All this implies that while the potential for a Brexit vote was always there, reflecting the perfect storm of anger against globalisation and social liberalism, it might not have been realised if the Remain campaign had been better, the Leave campaign had been honest and the broadcast media had not departed from its mission to educate and explain. The lies of the Leave camp are already apparent. The depreciation in sterling that immediately followed the vote is a cut in living standards for everyone in the UK with no lasting compensation. It is permanent unless the markets have got things spectacularly wrong. The economic downturn that is underway is as predicted. In both cases voters were told this was fear mongering by the Remain side: now those that promoted Leave are in the ludicrous situation of arguing that markets and firms have somehow been deceived by Project Fear.

In normal circumstances this would all be a cause for optimism. We do not need many voters to realise that they were conned by the Leave campaign before Leavers become a minority, or at least for the majority to favour a deal that can keep the UK in the single market with essentially free movement of labour. (There may have even been such a majority on the day of the vote.) To call this the denial stage in some ‘grieving process’ by Remain voters misunderstands the nature of the decision. Leaving is compatible with a whole range of alternative arrangements: some quite close to EU membership, some not. In that sense the vote only gave the green light to an ongoing struggle over what these arrangements will be. (For a discussion of the politics involved, see here but also here.) Thus those who say we should accept the verdict of the people are wrong, because a great deal is still to play for.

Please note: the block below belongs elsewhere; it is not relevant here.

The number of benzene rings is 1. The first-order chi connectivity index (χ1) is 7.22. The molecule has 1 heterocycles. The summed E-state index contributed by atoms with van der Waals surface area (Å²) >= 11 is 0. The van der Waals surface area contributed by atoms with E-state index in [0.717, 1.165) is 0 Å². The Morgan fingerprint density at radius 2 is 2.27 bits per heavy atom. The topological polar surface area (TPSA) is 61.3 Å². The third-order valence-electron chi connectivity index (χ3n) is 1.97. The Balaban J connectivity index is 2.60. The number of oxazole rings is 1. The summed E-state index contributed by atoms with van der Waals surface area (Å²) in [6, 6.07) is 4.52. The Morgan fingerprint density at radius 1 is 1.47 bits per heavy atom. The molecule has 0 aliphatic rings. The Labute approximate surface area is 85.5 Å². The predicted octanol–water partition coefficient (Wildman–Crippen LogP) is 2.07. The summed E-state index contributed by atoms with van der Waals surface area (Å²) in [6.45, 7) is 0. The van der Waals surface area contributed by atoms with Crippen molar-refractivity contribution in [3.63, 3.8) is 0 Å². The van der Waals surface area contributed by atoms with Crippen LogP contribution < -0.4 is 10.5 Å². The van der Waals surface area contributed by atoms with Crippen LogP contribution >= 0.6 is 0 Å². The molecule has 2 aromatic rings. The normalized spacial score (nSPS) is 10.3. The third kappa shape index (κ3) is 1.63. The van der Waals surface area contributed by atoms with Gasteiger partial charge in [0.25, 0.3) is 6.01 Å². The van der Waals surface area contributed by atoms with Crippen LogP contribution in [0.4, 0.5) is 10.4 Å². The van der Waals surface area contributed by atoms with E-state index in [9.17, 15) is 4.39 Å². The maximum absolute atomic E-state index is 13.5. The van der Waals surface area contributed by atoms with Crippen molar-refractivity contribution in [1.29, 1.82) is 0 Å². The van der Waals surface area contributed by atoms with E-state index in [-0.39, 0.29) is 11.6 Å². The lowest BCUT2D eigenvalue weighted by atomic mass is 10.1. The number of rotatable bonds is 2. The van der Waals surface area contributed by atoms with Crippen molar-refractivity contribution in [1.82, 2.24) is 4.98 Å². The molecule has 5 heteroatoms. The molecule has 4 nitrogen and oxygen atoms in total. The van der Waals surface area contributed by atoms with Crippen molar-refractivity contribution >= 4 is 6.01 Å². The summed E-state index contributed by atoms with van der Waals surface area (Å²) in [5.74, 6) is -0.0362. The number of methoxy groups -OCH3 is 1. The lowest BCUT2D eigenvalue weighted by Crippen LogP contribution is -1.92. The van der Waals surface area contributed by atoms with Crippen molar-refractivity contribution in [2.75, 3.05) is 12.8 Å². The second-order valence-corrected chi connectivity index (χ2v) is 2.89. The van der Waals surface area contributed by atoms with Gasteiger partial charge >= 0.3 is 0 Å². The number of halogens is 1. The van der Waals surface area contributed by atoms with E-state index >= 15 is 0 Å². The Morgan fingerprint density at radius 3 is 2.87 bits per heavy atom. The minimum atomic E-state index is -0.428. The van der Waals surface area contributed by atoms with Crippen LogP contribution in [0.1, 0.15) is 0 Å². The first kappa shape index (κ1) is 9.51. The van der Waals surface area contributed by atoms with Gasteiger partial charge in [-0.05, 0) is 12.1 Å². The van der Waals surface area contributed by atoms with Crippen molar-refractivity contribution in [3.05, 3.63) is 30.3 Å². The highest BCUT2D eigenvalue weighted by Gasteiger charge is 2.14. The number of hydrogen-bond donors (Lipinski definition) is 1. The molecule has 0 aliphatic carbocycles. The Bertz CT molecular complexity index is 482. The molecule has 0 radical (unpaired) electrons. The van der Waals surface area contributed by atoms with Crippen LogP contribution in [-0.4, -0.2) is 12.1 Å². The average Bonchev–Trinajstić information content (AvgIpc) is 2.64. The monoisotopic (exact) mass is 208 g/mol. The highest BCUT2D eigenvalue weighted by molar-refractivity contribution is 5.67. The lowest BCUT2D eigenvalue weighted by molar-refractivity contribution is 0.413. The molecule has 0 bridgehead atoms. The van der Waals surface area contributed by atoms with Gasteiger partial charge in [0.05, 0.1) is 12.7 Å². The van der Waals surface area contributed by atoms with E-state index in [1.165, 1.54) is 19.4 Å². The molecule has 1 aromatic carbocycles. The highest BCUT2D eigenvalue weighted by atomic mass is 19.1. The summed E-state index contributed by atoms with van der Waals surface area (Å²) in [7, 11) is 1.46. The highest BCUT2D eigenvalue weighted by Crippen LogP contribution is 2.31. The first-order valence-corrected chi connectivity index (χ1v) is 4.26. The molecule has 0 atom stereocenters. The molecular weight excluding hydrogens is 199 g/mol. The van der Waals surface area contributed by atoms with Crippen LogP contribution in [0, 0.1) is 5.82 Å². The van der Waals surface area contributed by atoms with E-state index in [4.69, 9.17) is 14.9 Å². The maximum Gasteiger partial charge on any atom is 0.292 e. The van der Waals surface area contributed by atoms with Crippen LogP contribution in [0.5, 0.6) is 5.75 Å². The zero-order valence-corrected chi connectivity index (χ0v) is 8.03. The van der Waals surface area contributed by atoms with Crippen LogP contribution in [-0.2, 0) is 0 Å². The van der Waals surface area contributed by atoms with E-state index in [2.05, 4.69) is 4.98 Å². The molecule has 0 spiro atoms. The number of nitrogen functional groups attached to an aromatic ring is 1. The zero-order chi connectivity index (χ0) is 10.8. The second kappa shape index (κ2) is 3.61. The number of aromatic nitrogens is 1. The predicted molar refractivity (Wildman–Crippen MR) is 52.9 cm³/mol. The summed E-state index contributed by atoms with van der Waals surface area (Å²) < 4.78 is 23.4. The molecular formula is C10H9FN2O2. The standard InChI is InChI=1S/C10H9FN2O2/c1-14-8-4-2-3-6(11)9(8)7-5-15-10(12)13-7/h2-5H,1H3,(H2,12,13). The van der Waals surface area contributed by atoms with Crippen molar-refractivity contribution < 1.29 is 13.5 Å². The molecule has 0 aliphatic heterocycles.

Yet circumstances are far from normal, and there seems little ground for optimism. Our new Prime Minister - who was as complicit in the sham targets for immigration as Cameron and Osborne - has appointed those who supported Leave to handle negotiations. She knows that the only way she can unite her party is to end free movement and therefore leave the single market.

Worse still, the government will do whatever it wants to do when it comes to the type of Brexit we have. Our official opposition will, if the polls are right, be the same opposition that was both ineffective and conflicted in the Brexit campaign, preoccupied as it will almost certainly be with cleansing the PLP rather than the details of trade arrangements. There is no alternative opposition with any strength. The SNP cannot speak for the rest of the UK, and anyway will be focused on trying (and probably failing) to drum up enough support for independence. As a result the 48% or more who did not want an end to the single market will not be able to do much about it. I fear that if you want a vision of what Britain after Brexit will become, you just need to look in the pages of the newspapers that were a vital part in bringing Brexit about.